Friday, April 29, 2011

Sure I'm sheltered from horror movies but not real life

I once dated a guy that told me I was sheltered because I didn't watch horror movies growing up. Although there's some truth to that, I was appalled to hear him continue to ask me, "What are you going to do if someone tries to attack or rape you? If you don't watch horror movies, then you can't possibly learn how to defend yourself."
It was at that moment I knew I needed to break up with this bone head. This guy comes from a small deserted town in Upstate, New York that no one I know has heard of.
I on the other hand have moved from one country to another, had to learn to speak English in kindergarten, didn't have a lot of friends; watched my dad build his company from the ground up; moved a lot during my adulthood; took public transportation in big cities like Boston, Montreal and New York City; I lived in the city; survived an abusive relationship (or two) and a countless of other experiences.
When I moved to the city of Boston, Massachusetts, I took a self defense class at the Cambridge Police Department; the exciting part of that experience, I was with the ladies of Jamn 94.5, Pebbles and other radio employees. None the less, I've taken more than one self defense class as well as many writing and movie classes.
What I learned in movie class is how a horror movie is made and how real life violence unfolds are two different experiences.
For starters, horror movies are a part of a persons imagination and they are rehearsed as well as video enhanced.
No matter how I told the ex this, he still tried to argue that watching horror movies made you less sheltered.
I'm confused, someone who sits on his ass, smoking dope and cigarettes, drinking, feeling sorry for his self all the time while watching horror movies is less sheltered then someone who's been around a few different countries, states, people and lived to experience it all in person (instead of watching it on TV).
Wow, I guess you do learn something new everyday.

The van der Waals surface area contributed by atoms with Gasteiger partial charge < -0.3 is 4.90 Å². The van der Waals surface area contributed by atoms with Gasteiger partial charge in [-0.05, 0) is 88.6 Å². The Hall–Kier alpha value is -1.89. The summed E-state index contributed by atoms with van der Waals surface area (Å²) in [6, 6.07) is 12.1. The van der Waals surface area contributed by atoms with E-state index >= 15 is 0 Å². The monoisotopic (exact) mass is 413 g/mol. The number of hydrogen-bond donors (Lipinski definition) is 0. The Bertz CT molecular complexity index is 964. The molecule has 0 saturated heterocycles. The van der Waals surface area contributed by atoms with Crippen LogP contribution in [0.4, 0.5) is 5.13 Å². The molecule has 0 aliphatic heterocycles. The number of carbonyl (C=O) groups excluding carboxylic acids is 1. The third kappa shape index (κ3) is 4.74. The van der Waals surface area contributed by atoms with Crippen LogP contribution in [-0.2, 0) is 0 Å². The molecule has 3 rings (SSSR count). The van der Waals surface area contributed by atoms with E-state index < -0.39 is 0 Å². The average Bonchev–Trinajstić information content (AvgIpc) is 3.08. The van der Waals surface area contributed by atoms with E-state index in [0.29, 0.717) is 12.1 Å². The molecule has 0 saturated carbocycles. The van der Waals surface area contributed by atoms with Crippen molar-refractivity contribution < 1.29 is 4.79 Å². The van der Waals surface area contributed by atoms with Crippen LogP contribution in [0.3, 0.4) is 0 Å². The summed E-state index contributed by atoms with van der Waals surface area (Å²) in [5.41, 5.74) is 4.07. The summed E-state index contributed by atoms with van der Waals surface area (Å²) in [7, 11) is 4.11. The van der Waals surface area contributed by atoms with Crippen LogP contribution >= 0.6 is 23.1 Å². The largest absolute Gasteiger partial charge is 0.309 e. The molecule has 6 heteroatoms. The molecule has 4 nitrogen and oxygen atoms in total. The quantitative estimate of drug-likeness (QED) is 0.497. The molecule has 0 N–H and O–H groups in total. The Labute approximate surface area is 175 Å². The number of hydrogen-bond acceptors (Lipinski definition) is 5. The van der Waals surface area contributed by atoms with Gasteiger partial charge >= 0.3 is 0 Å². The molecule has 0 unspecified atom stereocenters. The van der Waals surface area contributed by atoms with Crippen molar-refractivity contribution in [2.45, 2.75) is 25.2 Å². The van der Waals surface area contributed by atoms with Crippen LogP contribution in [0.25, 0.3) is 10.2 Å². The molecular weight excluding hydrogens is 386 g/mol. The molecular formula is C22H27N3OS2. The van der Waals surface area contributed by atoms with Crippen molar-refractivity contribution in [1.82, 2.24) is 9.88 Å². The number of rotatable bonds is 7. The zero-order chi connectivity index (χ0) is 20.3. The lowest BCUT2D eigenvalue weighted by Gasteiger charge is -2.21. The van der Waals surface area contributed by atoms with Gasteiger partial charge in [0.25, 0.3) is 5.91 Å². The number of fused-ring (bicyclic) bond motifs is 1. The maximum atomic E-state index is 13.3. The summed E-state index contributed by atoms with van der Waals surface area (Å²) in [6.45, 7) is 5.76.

With all sarcasm aside, I don't see the point to horror movies.
I know why they are done though. The true purpose of horror flicks are:
1. To explore your fears.
2. To explore the deepest part of your conscience.
3. To be able to do something illegal, legally. In other words, fake killing someone your mad at.
4. To scare the crap out of yourself and friends.

I've never heard or been told that horror movies were made to teach you how to defend yourself.
In horror movies, you can have a person hang off a cliff as deep as the Grand Canyon by a string as thin as floss and they won't fall off.
Try that in real life, I dare you and when you survive, tell me how that worked out for you.
The point I'm really getting at is this, the people who never watched a horror movie but who got up and lived their life by moving and experience different places and meet different people are not more sheltered then those who have been sitting on the couch their whole life, never leaving the small town their mama raised them in and have seen every horror movie ever made since they've been in diapers.

Friday, April 15, 2011

Live and let....die?

Who decides when we die?
Are doctors and nurses qualified to determine our life span? Are we the ones who choose to let our loved ones live longer or let them die?
There comes in a time in our life when were faced with that very difficult decision. It could happen to someone we love so much when they are young or it could happen when they are as old as 93. No matter how old, pulling the plug can be the most difficult decision ever made.
Doctors are trained to preserve life; keep them plugged in until there's no possible way they will live longer. Some people have been on life support as long as 14 or 16 years I believe. Those people were young though and the families had hope.
What are we really doing to the one who is one life support? Are we really doing them a favor when they are a vegetable?